BRUSSELS (Reuters) - A debate in Europe over whether ride-hailing app Uber [UBER.UL] is merely a digital company or one providing transport services will be decided when the top European Union court hands down its verdict on Wednesday in a highly anticipated case.
While a ruling that Uber is a transport company is unlikely immediately to change the way it operates, it will give local authorities in the EU a green light to regulate the U.S. start-up more like a traditional taxi company, with obligations ranging from licensing to insurance.
Uber - which has clashed with local and national regulators in Europe since its launch there six years ago - says it is simply a digital app which acts as an intermediary between drivers and customers looking for a ride.
Judges at the Luxembourg-based court will decide on Wednesday whether Uber - the world’s second most valuable private venture-backed company - provides transport services, online services or a combination of both.
EU law protects online services from undue restrictions and national governments must notify the European Commission of any measures regulating them so it can ensure they are not discriminatory or disproportionate.
Transport services, on the other hand, are regulated at national and local level and there is no prior EU oversight of new rules.
“Any ruling will not change things in most EU countries where we already operate under transportation law,” a spokeswoman for Uber said.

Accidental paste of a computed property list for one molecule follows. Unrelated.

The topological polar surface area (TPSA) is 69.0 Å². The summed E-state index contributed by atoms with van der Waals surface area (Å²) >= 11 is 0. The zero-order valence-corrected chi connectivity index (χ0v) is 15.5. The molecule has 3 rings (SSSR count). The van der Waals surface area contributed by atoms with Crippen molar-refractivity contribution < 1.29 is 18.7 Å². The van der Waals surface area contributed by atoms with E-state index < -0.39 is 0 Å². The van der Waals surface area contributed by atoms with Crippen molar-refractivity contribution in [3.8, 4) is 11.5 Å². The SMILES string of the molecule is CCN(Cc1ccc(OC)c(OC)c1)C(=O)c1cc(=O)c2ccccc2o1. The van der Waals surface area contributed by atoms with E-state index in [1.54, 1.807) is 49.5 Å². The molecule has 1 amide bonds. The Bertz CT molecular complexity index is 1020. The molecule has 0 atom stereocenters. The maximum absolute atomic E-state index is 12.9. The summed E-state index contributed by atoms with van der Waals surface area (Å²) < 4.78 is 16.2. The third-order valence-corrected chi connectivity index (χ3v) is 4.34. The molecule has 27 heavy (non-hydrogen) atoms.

“As our new CEO (Dara Khosrowshahi) has said, it is appropriate to regulate services such as Uber. We want to partner with cities to ensure everyone can get a reliable ride at the tap of a button.”
In May, an adviser to the Court of Justice of the European Union (ECJ) said Uber should be considered a transport provider on the grounds it does much more than link supply and demand. Although his opinion is non-binding, the judges usually follow such advice.
The case stems from a complaint of unfair competition brought by a Barcelona taxi association against Uber’s unlicensed ride-hailing service, UberPOP, which used amateur drivers to pick up riders and has since been suspended in most European cities.
Following protests from taxi drivers and multiple court fights, Uber has drastically cut back its use of unlicensed drivers in the EU and focused instead on its licensed services, such as UberX and UberBLACK.
Uber has suffered a torrid last few months. In September, London stripped it of its operating license - a decision Uber is appealing against.
It lost a bid last month to overturn a British tribunal’s finding that its drivers deserved workers’ rights such as the minimum wage. Soon afterwards, it disclosed it paid hackers $100,000 to keep secret a massive breach last year that exposed personal data from around 57 million accounts.
Khosrowshahi, who took the helm at Uber in August after the departure of founder Travis Kalanick following a slew of scandals, has taken a much more conciliatory approach with local authorities.
The company has for example paused its services in Finland and Norway so that it can re-launch under new transport regulations.
It now only operates unlicensed services in Poland, the Czech Republic, Slovakia and Romania, although in the first two Uber is switching its drivers to operate under local transportation law.
The Computer & Communications Industry Association (CCIA), of which Uber is a member, said the ruling will “decide over the ability of the EU to ensure online services are not unduly restricted by member states.
“The judgment will either promote the digital single market or lead to more market fragmentation for online innovators,” said Jakob Kucharczyk, vice president for competition and EU regulatory policy at the lobby group.
Reporting by Julia Fioretti; Editing by Adrian Croft